5. Take A Break

A lot of time with running, the day after is nowhere near as painful as the day-after-the-day-after. This is especially true when you’re wearing minimal shoes as there is very little protecting you from your own mistakes. When easing into running ‘barefoot’, make sure that you give yourself at least 2 days off after your first run.

There are thousands of tips that I gan give you to take with you on your first run, but if you stick to these 5, you will greatly improve your chances of making it home in one piece. Running in Vibrams (or better yet, barefoot) is a joy that has turned many a couch-potato into a distance runner (myself included), so get out there, and enjoy yourself!

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A Simple Way To Ease Sore Calves And Achilles’ Pain

Written by Barefoot Dawsy

When I was first learning to run in Vibrams, I, like nearly every other minimalist runner I’ve met, was plagued with sore calves and mild Achilles tendonitis. I knew I should have started slowly and not tried to do too much too soon, but I just couldn’t resist.  Though it was a painful endeavour, I did manage to learn about a great exercise at that time that really helped.

So, if you’ve found yourself in this situation or want to avoid going through the pain, I’ve got the workout for you, and it’s as simple as anything!

To start off, remove your shoes (of course) and find a step of some sort. You’ll want something a good few inches off the ground and sturdy enough to hold your weight. Stairs are ideal.

Place your feet on the step so that your forefeet are resting at the edge of the step and your heels are hanging off.

Now, keeping your knees locked and your body nice and straight, slowly dip your heels as low as they can go. You should feel a nice stretch in your Achilles tendons. Try not to bounce, and ensure that your descent is nice and controlled. It should take about 3 seconds for your heels to reach their lowest point.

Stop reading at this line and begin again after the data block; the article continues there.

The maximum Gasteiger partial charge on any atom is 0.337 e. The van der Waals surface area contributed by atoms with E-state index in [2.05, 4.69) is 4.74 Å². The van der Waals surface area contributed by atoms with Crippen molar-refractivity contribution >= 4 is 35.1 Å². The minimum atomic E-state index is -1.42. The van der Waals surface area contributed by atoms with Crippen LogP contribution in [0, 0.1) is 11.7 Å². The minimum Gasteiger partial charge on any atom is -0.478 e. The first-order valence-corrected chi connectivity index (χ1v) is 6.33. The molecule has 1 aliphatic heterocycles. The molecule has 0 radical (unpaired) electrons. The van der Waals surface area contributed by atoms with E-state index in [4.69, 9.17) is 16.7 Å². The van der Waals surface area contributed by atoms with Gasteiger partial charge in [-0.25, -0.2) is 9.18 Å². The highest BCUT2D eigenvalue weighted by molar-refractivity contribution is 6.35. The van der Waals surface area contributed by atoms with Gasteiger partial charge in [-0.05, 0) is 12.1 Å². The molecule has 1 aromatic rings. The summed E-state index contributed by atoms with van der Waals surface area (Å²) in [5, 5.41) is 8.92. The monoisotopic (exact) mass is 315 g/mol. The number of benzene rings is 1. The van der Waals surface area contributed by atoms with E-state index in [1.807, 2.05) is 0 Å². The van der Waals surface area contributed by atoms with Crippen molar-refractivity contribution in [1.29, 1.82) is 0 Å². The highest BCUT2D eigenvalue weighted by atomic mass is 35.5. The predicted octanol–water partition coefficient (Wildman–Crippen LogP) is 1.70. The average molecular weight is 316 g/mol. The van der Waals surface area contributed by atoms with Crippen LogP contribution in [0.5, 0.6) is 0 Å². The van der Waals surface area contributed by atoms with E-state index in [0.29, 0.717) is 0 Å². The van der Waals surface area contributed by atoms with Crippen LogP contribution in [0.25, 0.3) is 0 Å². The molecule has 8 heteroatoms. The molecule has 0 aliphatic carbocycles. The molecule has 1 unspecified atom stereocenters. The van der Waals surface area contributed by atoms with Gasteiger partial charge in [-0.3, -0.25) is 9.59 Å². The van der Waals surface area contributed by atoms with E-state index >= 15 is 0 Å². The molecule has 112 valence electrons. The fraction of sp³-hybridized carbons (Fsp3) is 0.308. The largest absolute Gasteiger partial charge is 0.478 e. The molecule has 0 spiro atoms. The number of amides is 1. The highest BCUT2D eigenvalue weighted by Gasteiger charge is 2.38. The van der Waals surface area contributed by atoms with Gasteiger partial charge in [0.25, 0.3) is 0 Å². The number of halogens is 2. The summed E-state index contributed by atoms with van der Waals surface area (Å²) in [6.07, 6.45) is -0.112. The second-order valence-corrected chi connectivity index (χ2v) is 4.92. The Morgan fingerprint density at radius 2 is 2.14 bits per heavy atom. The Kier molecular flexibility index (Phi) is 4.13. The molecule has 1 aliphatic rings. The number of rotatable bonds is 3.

Pause at the bottom for a couple of seconds, then lift your heels slowly up again, and keep lifting until your heels are as high as they’ll go. You should now feel your calves starting to kick in. Again, this should take about 3 seconds.

Pause again at the top and lower your heels back down. Repeat this 10 times for a pre-run stretch (this is the only stretch I recommend before a run).And another 10 times when you get back.

You can also use this exercise as a great lower leg strengthener, as it uses muscles from your toes up to your knees. Before you do your first barefoot run, I’d recommend doing 4-5 sets of 10 reps of these daily for a week or two. By doing this, you’ll have much stronger feet when you start running than you would if you didn’t do it, which could save you a lot of discomfort.

Remember, this exercise is no substitute for slow transition or learning proper form, but it will give you a little bit of an edge in preventing some serious discomfort.

Have you tried this before? How did you like it? Did it make any difference for you? Leave a comment!